You've been there. In line with a friend, who always kvetches about how ineffecient things are. There's always that person who has the answer. They could do this, and do it better. Better than the boss, the government, the store manager at Target, the business media.
Yikes, is that last person, well, me? Not really. I value the business media as whistleblowers, analysts, documentarians, historians, watchdogs.
I start to kvetch when the business and tech media act a platform for celebrity. This is partly on us. I mean, we're reading this stuff.
Christopher Mims’ “Twilight of the Tech Gods,” caught my eye in The Wall Street Journal. Mims cites a few recent events to support his assertion that “…we should lay to rest the myth that those who are best at articulating grand visions also possess the kind of universal competence required to create companies of lasting value.”
I mean, yes.
Mims cites a “myth of extreme competence” attributed to these “tech gods.” Also, Sam Bankman-Fried’s “charm,” and Elon’s “aura of limitless acumen.” Investors made errors because money was cheap, and their due diligence was limited. And, for a time it was easy to profitably flip some investments.
(Fallen tech goddess Elizabeth Holmes does not come up in the article. Regulation takes a few shots, lol WSJ.)
I have mistakenly believed in people and organizations, partly because they're associated with people I've considered trustworthy. And I’ve talked to many who’ve joined what turned out to be crappy startups; they had done the same. Maybe partly because they read about founders. You know, in the business press. Or because they knew the investors, either in reality or by reputation. We're all human.
And yet I'm kind of stymied by the assumption of competence for objectively inexperienced leaders. All I can figure is that many, many, senior people in established organizations had to disconnect from their own experience and intuition before supporting investment in ventures run by unproven founders. Or deciding to feature them on magazine covers.
This matters as more than gossip, or the inevitable dawn of a Sam Bankman-Fried Cinematic Universe. In the case of FTX/Alameda, some of SBF's early co-workers reportedly left, essentially because they didn't think he was competent.
When we think we can do better than someone in our own organization's leadership, sometimes we're not just haters: we may be right.
When you think you're seeing a red flag at work, who in your brain trust can give you a credible reality check?
tl;dr – someone who is smart, good at raising money, and/or able to generate PR, may not have any management skill whatsoever.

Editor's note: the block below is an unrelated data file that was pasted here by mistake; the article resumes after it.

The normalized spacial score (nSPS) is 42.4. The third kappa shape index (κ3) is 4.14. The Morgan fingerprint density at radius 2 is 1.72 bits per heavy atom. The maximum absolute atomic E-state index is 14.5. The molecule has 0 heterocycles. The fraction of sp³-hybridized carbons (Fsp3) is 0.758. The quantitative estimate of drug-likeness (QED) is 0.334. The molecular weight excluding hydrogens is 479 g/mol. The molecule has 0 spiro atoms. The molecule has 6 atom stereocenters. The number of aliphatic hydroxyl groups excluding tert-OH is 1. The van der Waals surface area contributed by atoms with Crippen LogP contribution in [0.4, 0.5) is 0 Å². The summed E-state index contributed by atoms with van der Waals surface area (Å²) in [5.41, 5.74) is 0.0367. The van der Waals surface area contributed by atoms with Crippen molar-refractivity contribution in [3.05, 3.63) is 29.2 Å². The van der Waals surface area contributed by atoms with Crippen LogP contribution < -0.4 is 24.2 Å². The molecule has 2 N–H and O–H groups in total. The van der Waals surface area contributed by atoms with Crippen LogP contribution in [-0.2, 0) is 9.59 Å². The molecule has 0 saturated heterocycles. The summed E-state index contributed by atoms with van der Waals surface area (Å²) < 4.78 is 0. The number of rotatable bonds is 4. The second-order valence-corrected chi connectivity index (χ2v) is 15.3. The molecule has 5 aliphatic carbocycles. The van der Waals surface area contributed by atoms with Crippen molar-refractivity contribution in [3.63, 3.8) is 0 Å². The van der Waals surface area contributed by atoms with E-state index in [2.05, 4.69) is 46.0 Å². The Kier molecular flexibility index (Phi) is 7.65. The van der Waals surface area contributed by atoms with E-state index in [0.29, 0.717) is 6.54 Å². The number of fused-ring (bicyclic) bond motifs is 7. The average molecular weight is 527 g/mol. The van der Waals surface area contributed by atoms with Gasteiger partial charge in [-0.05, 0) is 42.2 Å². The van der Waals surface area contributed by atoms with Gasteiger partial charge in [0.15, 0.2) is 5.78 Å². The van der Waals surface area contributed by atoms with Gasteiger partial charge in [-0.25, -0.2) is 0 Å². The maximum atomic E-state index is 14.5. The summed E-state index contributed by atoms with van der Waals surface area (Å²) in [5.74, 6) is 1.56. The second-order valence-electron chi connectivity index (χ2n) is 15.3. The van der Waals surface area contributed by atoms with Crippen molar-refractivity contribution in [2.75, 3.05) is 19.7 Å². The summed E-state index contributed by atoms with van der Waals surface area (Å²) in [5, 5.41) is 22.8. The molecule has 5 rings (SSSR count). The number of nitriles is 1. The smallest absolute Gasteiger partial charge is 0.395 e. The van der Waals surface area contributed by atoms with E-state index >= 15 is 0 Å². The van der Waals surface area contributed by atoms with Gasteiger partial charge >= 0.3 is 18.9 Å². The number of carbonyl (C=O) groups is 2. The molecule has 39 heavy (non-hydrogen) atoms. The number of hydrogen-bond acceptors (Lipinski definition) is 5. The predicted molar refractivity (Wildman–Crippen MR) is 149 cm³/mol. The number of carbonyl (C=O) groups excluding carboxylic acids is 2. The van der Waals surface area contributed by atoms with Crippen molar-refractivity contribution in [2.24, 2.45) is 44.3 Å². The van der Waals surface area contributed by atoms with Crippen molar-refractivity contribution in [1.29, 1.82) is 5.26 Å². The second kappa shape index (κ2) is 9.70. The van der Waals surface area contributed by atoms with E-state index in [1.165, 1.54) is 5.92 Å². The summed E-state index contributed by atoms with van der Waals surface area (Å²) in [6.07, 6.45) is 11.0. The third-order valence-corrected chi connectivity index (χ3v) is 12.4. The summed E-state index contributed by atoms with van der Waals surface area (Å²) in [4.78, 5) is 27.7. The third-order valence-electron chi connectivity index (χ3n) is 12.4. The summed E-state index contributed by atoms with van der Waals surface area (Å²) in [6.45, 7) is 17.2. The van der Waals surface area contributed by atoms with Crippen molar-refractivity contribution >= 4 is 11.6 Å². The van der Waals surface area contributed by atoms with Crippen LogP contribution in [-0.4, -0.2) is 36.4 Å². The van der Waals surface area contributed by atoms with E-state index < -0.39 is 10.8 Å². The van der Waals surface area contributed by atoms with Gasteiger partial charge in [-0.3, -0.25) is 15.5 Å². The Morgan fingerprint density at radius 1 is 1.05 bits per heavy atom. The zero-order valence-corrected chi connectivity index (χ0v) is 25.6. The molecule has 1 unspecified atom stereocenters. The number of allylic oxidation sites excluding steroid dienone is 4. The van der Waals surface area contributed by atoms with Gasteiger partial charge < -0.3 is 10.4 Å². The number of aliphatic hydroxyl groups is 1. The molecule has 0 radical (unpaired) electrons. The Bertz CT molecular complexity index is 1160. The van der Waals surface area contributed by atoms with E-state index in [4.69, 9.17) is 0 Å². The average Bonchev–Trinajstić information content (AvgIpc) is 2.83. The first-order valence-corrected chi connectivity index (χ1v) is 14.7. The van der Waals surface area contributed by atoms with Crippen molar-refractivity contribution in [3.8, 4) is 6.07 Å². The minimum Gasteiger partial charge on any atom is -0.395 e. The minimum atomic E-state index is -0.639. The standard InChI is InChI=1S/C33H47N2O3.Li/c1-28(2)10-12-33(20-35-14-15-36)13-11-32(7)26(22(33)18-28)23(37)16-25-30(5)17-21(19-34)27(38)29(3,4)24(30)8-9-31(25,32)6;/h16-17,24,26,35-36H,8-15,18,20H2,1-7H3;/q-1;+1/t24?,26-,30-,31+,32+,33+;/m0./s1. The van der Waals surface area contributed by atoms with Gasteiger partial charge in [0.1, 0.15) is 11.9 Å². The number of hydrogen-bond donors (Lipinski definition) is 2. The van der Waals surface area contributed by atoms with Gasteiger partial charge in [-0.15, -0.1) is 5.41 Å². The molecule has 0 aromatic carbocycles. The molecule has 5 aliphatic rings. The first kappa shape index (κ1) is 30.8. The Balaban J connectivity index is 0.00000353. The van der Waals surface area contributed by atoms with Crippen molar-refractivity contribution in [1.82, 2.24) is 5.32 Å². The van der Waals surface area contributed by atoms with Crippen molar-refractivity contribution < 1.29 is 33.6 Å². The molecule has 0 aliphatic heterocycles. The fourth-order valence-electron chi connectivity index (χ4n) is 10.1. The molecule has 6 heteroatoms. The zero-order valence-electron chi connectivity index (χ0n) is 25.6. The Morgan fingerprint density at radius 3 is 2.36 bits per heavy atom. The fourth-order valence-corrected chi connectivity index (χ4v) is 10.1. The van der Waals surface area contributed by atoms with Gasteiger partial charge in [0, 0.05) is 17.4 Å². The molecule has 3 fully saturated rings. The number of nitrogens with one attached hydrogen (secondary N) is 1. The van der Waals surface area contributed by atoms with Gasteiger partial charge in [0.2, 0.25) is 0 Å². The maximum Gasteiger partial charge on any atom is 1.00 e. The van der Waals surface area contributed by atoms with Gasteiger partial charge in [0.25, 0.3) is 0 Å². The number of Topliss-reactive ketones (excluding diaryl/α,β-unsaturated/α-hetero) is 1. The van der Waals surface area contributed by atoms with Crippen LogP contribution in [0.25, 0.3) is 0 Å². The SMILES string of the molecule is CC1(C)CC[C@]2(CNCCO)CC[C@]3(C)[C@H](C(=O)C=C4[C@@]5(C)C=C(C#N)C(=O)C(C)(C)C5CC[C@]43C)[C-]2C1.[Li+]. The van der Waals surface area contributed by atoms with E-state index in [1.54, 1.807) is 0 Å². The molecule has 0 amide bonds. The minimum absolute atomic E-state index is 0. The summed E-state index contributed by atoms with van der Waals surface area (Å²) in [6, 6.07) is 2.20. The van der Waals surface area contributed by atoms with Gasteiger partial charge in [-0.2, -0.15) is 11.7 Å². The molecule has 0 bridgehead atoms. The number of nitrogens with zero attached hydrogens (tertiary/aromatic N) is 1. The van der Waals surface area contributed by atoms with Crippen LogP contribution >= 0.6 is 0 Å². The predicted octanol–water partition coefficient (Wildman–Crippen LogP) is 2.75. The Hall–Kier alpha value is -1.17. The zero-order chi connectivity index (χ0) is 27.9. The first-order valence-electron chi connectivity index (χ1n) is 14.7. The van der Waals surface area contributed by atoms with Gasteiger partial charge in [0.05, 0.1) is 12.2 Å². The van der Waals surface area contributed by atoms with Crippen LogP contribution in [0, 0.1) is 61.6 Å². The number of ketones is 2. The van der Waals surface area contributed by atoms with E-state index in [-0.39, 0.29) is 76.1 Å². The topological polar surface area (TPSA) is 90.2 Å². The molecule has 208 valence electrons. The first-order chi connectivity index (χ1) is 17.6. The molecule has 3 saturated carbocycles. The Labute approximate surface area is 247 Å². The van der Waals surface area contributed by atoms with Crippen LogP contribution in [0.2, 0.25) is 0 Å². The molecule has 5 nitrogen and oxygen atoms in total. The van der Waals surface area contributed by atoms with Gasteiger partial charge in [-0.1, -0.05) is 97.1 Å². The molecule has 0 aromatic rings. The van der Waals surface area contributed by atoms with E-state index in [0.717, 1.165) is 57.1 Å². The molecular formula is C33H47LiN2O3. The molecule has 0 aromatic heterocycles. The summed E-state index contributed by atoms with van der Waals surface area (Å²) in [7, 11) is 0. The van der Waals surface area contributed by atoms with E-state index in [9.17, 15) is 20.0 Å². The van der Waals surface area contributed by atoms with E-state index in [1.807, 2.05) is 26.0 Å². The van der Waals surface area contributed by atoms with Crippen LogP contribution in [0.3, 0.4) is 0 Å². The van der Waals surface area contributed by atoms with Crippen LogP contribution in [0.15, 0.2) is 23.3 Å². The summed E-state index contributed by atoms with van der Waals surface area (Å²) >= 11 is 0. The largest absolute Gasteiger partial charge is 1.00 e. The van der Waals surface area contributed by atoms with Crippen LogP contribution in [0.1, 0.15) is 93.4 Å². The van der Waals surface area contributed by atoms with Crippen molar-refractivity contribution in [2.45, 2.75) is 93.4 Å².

Thank you for reading my newsletter, and many thanks to Supporters. And welcome to new readers. Please do send questions, suggestions, criticism and reading recommendations that I can share in an upcoming newsletter.
Despite Elon's "aura of limitless acumen," I've mostly suspended my activity on Twitter. I miss talking with people there. Many holiday thanks, particularly, to friends of the newsletter I believe I first met on Twitter, Jennifer and Sophie. They spurred me to make a fruitcake that's been aging in the upper recesses of the refrigerator since this time last year. (I sampled some the other day, and lived to tell the tale.)
Today's Warm Take was written mostly during my Sunday early morning coffee, interrupted to help my sister gather signatures to get on the ballot for the local library board elections, and completed while defrosting my feet because we were outdoors in Chicagoland, and it was around 35F! There may be typos, and I will endeavor to fix them later, on the Internet.
May you and your loved ones be safe, healthy, and free,
Showing my work
- The Myth of the Tech God is Crumbling, Christopher Mims at The Wall Street Journal. I read the November 19-20 print edition, titled "Twilight of the Tech Gods."
- Joni Mitchell, on Free Man in Paris, from her website: "I wrote that in Paris for David Geffen [president of Asylum Records], taking a lot of it from the things he said…Another song about show business and the pressures. He didn’t like it at the time."
- There's no doubt in my mind that we'll soon be subject to an SBFCU, and I'm not even trying to keep up. I'm selectively listening to Bloomberg Crypto, a podcast helmed by stacy-marie ishmael, with episodes that usually kindly and skillfully come in at less than 20 minutes.
- I'll also be watching what Francine McKenna has to say about the FTX collapse. Longtime readers may remember Francine from The Power of Myth In Business, On Management #33, when we talked about the myth of shareholder primacy. Francine, notably, is not a Warren Buffet fan.
- Early Alameda Staffers Quit After Battling Sam Bankman-Fried Over Risk, Compliance Concerns by Gregory Zuckerman at The Wall Street Journal describes concerns that caused some of Bankman-Fried's early coworkers to stop doing business with him.
- Brain trust and kitchen cabinet both came to mind as I wrote today's newsletter.
- Elizabeth Holmes And Theranos In Pop Culture, May, 2019 episode of NPR's Pop Culture Happy Hour. Linda Holmes, Steven Thompson and Barrie Hardimon on the state of Theranos storytelling, circa 2019.